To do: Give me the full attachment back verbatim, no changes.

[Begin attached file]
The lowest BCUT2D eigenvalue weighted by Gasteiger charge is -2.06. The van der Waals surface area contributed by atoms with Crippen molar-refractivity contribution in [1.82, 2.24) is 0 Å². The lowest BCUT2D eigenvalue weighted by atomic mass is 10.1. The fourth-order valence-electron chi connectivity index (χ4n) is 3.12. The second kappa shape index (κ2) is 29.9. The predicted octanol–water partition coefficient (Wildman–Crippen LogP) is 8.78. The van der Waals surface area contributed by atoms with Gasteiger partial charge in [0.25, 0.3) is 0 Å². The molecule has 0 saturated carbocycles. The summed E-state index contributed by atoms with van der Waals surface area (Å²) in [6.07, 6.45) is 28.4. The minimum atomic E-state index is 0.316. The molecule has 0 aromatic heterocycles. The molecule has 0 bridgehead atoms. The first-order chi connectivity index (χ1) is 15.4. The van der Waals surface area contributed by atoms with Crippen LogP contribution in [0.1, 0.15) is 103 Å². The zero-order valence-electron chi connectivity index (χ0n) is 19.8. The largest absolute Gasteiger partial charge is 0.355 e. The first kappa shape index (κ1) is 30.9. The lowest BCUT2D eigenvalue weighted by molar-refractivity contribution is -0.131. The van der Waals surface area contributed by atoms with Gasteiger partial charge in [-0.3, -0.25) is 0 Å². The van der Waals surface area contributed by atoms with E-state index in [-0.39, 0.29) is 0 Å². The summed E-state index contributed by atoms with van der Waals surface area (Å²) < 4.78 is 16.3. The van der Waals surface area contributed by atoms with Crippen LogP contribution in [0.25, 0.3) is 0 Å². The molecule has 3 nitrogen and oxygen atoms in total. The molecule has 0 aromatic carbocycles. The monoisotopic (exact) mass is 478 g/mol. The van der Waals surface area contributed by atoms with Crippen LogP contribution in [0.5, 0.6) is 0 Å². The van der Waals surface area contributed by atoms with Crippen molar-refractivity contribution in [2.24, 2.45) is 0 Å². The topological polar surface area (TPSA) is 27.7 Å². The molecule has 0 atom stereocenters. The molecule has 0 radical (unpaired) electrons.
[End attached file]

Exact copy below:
The lowest BCUT2D eigenvalue weighted by Gasteiger charge is -2.06. The van der Waals surface area contributed by atoms with Crippen molar-refractivity contribution in [1.82, 2.24) is 0 Å². The lowest BCUT2D eigenvalue weighted by atomic mass is 10.1. The fourth-order valence-electron chi connectivity index (χ4n) is 3.12. The second kappa shape index (κ2) is 29.9. The predicted octanol–water partition coefficient (Wildman–Crippen LogP) is 8.78. The van der Waals surface area contributed by atoms with Gasteiger partial charge in [0.25, 0.3) is 0 Å². The molecule has 0 saturated carbocycles. The summed E-state index contributed by atoms with van der Waals surface area (Å²) in [6.07, 6.45) is 28.4. The minimum atomic E-state index is 0.316. The molecule has 0 aromatic heterocycles. The molecule has 0 bridgehead atoms. The first-order chi connectivity index (χ1) is 15.4. The van der Waals surface area contributed by atoms with Crippen LogP contribution in [0.1, 0.15) is 103 Å². The zero-order valence-electron chi connectivity index (χ0n) is 19.8. The largest absolute Gasteiger partial charge is 0.355 e. The first kappa shape index (κ1) is 30.9. The lowest BCUT2D eigenvalue weighted by molar-refractivity contribution is -0.131. The van der Waals surface area contributed by atoms with Gasteiger partial charge in [-0.3, -0.25) is 0 Å². The van der Waals surface area contributed by atoms with E-state index in [-0.39, 0.29) is 0 Å². The summed E-state index contributed by atoms with van der Waals surface area (Å²) < 4.78 is 16.3. The van der Waals surface area contributed by atoms with Crippen LogP contribution in [0.25, 0.3) is 0 Å². The molecule has 3 nitrogen and oxygen atoms in total. The molecule has 0 aromatic carbocycles. The monoisotopic (exact) mass is 478 g/mol. The van der Waals surface area contributed by atoms with Crippen LogP contribution in [0.5, 0.6) is 0 Å². The van der Waals surface area contributed by atoms with Crippen molar-refractivity contribution in [2.24, 2.45) is 0 Å². The topological polar surface area (TPSA) is 27.7 Å². The molecule has 0 atom stereocenters. The molecule has 0 radical (unpaired) electrons.